In the rapidly changing business circumstances requiring professionals to multitask, overly rigid organizational hierarchies have become an outdated practice. As opposed to hierarchies that maximize unambiguousness in task distribution, holacratic systems use flat organizational structures and emphasize flexibility, including the absence of pre-defined roles and ensuring teams’ increased control over organizational processes. This paper will detail the implications of holacracy for an HR team of a mid-size organization with physical stores referred to as Company X.
Approaching Holacracy Implementation: Principles and Limitations to Consider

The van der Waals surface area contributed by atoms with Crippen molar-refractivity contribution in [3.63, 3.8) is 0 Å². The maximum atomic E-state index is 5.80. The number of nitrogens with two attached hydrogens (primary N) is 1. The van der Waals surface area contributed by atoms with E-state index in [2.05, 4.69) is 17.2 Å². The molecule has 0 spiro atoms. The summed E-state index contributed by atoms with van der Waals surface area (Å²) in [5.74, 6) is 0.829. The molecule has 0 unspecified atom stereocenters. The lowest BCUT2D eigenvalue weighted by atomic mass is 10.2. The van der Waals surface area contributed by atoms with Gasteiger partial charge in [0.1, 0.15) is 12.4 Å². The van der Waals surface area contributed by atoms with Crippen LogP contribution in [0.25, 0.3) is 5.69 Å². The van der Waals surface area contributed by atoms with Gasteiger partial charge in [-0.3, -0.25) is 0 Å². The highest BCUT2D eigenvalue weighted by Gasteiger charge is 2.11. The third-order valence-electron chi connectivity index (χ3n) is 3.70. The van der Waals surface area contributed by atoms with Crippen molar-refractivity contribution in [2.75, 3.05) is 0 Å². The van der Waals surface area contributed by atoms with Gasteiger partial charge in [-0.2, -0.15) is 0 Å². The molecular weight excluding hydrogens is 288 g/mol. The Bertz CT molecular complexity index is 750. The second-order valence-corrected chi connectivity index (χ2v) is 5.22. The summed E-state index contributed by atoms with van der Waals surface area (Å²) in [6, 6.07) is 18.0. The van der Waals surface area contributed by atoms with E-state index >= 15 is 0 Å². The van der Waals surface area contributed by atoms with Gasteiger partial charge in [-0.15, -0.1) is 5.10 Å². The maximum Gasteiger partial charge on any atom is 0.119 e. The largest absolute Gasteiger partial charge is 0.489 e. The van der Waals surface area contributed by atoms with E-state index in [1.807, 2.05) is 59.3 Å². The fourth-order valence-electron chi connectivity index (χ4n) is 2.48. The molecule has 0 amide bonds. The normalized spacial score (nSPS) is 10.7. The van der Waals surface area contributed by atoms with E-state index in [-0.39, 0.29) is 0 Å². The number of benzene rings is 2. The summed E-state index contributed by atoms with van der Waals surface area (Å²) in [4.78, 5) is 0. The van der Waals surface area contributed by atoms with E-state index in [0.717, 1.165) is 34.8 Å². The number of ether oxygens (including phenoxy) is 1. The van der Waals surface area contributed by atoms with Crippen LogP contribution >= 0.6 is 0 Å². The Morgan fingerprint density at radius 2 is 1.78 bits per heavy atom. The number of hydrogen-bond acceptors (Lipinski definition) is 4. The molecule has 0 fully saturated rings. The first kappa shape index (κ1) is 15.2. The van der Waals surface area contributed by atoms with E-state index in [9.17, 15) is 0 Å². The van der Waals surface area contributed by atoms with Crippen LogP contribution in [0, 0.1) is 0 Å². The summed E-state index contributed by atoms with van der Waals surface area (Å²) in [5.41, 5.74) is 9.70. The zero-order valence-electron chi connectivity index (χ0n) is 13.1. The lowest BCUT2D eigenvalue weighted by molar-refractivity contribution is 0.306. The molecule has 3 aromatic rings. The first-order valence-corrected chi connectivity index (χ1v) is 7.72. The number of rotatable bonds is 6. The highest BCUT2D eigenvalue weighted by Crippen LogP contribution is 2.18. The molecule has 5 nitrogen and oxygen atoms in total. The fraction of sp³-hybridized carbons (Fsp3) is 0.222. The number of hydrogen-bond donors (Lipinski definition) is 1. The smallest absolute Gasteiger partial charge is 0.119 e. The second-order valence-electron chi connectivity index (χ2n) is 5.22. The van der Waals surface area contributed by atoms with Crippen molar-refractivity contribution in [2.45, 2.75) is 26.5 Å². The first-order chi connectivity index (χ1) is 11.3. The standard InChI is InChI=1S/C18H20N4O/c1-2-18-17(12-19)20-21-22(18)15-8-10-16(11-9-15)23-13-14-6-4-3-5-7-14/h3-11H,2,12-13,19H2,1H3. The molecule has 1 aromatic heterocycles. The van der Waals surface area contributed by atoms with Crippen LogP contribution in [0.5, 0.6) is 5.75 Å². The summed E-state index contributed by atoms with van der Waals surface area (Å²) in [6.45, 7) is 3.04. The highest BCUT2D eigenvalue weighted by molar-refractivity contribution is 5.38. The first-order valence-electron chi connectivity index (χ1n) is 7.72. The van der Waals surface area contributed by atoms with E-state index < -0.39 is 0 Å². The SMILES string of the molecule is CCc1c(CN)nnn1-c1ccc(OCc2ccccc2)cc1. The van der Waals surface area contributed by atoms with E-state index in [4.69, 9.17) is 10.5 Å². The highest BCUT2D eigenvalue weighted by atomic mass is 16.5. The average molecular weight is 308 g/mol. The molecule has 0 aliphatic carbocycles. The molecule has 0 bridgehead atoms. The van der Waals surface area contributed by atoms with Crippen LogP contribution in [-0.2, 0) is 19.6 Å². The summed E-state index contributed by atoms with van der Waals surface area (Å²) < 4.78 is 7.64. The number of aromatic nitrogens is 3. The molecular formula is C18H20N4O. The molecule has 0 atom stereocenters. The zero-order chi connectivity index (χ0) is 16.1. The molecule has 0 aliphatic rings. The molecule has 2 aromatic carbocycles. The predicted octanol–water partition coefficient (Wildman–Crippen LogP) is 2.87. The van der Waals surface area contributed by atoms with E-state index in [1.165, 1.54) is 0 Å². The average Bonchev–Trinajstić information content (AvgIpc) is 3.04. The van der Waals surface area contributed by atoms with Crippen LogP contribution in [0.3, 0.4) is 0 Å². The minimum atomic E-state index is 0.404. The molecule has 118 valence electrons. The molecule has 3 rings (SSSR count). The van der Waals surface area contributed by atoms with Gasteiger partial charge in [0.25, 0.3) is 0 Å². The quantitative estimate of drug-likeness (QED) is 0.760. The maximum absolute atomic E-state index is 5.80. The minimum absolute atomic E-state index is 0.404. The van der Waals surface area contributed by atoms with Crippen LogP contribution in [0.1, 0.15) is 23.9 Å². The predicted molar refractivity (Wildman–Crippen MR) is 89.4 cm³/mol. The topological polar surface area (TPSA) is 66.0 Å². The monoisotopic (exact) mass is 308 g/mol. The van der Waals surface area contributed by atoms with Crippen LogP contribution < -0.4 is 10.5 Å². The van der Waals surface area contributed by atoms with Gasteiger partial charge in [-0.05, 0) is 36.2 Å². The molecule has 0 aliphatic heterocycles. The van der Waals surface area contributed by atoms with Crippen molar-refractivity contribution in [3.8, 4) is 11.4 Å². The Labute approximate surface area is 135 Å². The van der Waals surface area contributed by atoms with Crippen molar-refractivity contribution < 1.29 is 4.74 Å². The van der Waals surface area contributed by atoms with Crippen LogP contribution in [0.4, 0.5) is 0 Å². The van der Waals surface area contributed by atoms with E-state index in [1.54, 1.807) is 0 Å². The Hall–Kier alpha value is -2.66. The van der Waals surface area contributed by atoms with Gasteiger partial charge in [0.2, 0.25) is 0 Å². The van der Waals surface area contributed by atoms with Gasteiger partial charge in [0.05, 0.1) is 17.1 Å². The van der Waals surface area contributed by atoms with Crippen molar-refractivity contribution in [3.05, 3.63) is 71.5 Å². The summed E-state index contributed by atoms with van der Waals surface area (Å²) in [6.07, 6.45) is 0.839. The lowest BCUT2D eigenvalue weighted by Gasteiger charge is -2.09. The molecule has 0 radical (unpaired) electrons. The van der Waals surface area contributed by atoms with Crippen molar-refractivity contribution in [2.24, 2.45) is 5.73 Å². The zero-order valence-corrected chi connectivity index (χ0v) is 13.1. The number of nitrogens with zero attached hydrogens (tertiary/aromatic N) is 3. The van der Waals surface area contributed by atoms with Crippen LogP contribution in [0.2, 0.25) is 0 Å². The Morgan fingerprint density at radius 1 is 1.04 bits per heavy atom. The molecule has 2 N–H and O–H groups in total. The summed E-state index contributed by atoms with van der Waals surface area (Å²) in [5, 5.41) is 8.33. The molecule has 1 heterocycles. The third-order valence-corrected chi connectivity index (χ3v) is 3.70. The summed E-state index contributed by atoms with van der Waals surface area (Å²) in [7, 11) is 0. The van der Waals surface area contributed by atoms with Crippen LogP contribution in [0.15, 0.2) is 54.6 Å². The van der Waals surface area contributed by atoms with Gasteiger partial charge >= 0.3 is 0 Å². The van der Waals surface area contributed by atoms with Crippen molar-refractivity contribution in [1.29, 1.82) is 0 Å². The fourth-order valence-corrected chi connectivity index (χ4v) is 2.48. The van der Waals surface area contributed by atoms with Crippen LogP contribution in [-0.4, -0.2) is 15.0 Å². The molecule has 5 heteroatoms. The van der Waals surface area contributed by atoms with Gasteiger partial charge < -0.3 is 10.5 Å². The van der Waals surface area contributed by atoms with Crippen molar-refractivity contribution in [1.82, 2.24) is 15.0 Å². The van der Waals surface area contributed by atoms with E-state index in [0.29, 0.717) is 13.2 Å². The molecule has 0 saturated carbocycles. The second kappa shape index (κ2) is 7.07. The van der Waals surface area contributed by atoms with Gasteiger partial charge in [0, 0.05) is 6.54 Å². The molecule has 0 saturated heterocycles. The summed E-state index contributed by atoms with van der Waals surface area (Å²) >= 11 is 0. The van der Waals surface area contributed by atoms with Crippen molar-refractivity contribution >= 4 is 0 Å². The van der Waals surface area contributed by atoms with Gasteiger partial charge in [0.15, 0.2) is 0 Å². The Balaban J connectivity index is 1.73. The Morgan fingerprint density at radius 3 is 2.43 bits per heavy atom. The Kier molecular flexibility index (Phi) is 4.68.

Company X has a well-developed large multidisciplinary team and hierarchies in each department, including HR, customer service, production, sales, and advertising. Among the key principles of holacracy is employees’ opportunity to move between teams if they have enough skills for fulfilling functions exceeding the scope of their initial professional role (Somda, 2020). Also, contrary to common misconceptions, acephalous or holacratic structures do not require the abandonment of any corporate hierarchies and might involve dialogue-based and relational rather than top-down leadership (Somda, 2020). For Company X, full holacracy, including active inter-team movement, would be a risky and unrealistic option due to tremendous differences between the departments’ scope of activities and the professional skills that employees should have. Unlike the types of organizations in which all activities are structured around projects, Company X would only be able to make its structure partially holacratic. For instance, it can be achieved by transforming its currently rigidly structured HR team into a self-governing holacratic circle. In this case, experimenting with the elements of holacracy will be rather safe.